Over the years Orbán has paid much attention to giving his voters the impression that the core message of the party has not changed. He still poses as a freedom fighter who wants to protect his people, but with the years he has adapted his original topics to the changing political environment. The nationalism experts Cas Mudde and Erin K Jenne argue that Poland’s Law and Justice Party and Fidesz are in this sense very similar, as both claim that their often criticized policies represent the realization of the unfulfilled promises of 1989, which were sabotaged by “the communists and dissidents who signed the pacted transitions.”
When Fidesz unexpectedly lost the election in 2002, the party’s slogan became “the homeland cannot be in opposition.” From now on Orbán and his party started to build their messages on demonizing the governing parties and the Hungarian left as enemies of the people. Once they made it back into power in 2010, they defined an additional set of enemies: international financial institutions (especially the IMF), the EU and the Western political elites who – according to Orbán – threaten the country’s national sovereignty. And soon after came NGOs who Fidesz sees as foreign agents paid from abroad to disrupt Orbán’s government. And finally, since 2015, asylum seekers who, according to the government’s propaganda machine, are “economic migrants” who threaten Europe’s culture and even survival.
Illiberalism on the rise
According to the Hungarian political scientist József Bayer, Orbán has adopted practices from other populist parties as an opposition politician, including the person-centered strategic use of the media (and the creation of an own media empire), as well as the establishment of national consultation bodies. When in power, he also started to use the rhetoric of Eurosceptic movements, declaring, for example, that the mainstream political parties do not represent the real interests of the people. “In most European countries — I could honestly say 90 percent of European countries — there is a gap between the opinion of the people and the policy pursued by the elite,” Orbán said to Politico last year. But when it comes to governing, his declared influences can be found east of the EU. He has named a few of them in his widely criticized speech in 2014: China, Singapore, Russia and Turkey are the role models for the illiberal democracy he wants to build in Hungary, because in his opinion “[l]iberal democracy can’t remain globally competitive.”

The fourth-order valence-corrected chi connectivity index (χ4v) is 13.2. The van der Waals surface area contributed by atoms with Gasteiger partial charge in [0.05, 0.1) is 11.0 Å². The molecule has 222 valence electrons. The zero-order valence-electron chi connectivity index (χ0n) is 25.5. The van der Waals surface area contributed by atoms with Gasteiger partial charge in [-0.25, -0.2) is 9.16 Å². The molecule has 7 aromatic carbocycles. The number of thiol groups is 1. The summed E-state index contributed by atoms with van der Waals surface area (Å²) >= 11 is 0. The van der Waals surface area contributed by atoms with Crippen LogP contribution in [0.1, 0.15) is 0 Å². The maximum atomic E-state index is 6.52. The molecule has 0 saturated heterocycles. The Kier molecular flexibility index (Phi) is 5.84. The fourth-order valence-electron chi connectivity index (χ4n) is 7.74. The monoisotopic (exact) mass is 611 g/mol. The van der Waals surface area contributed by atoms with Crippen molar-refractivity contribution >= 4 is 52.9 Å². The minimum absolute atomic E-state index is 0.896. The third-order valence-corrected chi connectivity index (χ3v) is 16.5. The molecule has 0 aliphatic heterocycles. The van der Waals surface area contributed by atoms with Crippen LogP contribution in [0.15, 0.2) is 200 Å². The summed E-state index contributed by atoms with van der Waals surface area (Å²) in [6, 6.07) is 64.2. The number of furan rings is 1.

In this illiberal system, Orbán’s government is defined as the representative of the nation, while Liberalism and liberal democracy are treated as the sources of everything that went wrong in society and the economy. Its ideology is a national collectivistic ideology that favors the national community over the individual, and favors interventions in the cultural, social and economic sphere. In terms of policies, this illiberalism has meant – among others – that Orbán and his government are imposing a strong grip on the media and are exerting influence over the court system. His government also started building a fence at the southern border of the country to keep refugees out at a time when Germany’s Angela Merkel was still advocating open borders for the people who fled the war in Syria. In the context of the EU, Fidesz’s membership in the European People’s Party and its increased cooperation with the other three Visegrád countries (Poland, Czech Republic and Slovakia) on the refugee issue are currently protecting the Orbán government from serious criticism and repercussions inside the EU.